Thu, August 4th, 2011 - 4:11 am - By Gordon Basichis
An ex-Citigroup Accountant was accused of embezzling more than $19 million from his employer. That’s a hefty fee, even for a bank.
While sometimes the pre-employment screening background checks won’t reveal any red flags. That is the employment had no criminal record and no behavior that would indicate the propensity to steal, it doesn’t mean reoccuring employment screening wouldn’t show the effects of an employee who thought he was worth more than he was getting paid.
According the the article in the New York Times, “The Accountant, who is divorced and has two children, had been enjoying the high life. He owned six properties, including an apartment in Midtown Manhattan; two luxury apartments in Jersey City; a $1.35 million house in Tenafly, N.J.; and a $3 million home in Englewood Cliffs, N.J., that had a $500,000 entertainment system and bathroom mirrors that turned to video screens when touched, according to a law enforcement official.
He also owned a Maserati GranTurismo and BMW 550xi. A Ferrari was on order, said the official, who was not authorized to speak about the investigation.”
Well now. That’s pretty nifty when the employee was making maybe $100 Thousand a year. Considering this employee was handling millions and maybe billions of dollars for a bank, perhaps a recurring employment screening process would be well in order. Credit reports, which are relevant to employees holding jobs in the financial district would reveal applications for loans for a Maserati and a Ferrari. The credit report would also show credit the type of high limit accounts that may pose as red flags. Property records searches would reveal lavish property records.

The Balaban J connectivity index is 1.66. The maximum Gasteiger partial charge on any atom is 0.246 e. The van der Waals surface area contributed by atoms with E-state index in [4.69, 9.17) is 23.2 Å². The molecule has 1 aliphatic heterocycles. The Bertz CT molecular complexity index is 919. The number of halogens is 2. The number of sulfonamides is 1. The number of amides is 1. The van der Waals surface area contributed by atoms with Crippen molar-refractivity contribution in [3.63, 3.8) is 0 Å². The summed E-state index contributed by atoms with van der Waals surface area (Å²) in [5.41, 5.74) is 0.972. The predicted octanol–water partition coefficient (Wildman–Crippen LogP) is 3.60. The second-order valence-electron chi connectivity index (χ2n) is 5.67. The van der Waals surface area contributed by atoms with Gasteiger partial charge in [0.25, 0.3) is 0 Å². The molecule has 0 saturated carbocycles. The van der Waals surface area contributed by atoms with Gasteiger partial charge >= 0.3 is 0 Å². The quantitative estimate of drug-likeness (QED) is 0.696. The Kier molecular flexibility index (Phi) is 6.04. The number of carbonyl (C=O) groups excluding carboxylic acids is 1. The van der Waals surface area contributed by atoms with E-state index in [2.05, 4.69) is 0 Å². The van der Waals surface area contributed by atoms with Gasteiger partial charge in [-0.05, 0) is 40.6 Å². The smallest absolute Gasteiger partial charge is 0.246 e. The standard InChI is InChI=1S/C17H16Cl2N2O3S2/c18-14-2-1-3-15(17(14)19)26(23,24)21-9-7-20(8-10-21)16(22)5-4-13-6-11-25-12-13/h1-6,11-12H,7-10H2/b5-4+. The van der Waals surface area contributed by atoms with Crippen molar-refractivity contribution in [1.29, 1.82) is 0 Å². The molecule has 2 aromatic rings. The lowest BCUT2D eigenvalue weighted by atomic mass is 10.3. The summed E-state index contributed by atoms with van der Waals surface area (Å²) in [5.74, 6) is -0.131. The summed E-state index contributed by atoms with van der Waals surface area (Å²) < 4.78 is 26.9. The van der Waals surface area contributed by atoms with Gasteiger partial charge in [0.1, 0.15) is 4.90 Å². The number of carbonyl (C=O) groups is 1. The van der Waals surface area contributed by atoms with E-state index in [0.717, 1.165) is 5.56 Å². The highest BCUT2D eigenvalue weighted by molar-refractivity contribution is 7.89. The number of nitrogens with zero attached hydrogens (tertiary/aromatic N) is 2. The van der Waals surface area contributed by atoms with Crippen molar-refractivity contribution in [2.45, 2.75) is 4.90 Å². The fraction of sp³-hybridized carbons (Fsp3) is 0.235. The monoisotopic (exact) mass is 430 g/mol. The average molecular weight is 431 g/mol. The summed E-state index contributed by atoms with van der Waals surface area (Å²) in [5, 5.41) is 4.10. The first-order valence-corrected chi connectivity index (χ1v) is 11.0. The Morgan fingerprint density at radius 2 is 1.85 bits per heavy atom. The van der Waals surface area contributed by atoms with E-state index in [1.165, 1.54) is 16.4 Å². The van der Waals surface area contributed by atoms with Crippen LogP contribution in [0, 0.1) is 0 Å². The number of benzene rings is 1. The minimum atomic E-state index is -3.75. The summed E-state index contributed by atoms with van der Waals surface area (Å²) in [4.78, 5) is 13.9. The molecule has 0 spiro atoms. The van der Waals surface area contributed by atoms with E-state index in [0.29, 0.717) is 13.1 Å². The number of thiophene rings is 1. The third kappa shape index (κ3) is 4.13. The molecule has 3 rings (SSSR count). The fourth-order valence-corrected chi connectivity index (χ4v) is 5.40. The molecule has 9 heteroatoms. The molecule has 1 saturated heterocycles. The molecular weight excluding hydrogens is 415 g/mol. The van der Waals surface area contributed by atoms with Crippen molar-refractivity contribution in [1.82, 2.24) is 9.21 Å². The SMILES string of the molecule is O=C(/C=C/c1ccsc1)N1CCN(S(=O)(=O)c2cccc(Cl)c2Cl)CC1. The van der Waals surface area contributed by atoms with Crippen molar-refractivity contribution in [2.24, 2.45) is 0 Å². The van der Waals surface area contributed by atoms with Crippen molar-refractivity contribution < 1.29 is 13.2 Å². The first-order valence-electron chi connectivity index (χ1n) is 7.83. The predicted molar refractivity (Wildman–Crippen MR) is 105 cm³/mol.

Now, I realize some believe employment credit reports are discriminatory. But this is just one instance where the employee credit report, along with additional background checks, would help protect the employer, Citigroup, from being victimized by an embezzler. Sometimes theory is one thing and reality is just what it is. In this case, recurring background checks would shed light on the reality. Citigroup had an embezzler in its midst.
According to the Times article, “Since leaving Citigroup, he has billed himself as a part-time hedge fund consultant, according to his profile. On Facebook, he counts “traveling the world” as a favorite activity.”
Without conducting the appropriate background checks, someone may want to invest with this guy. Or another employer may want to hire him. What a rude awakening that could be.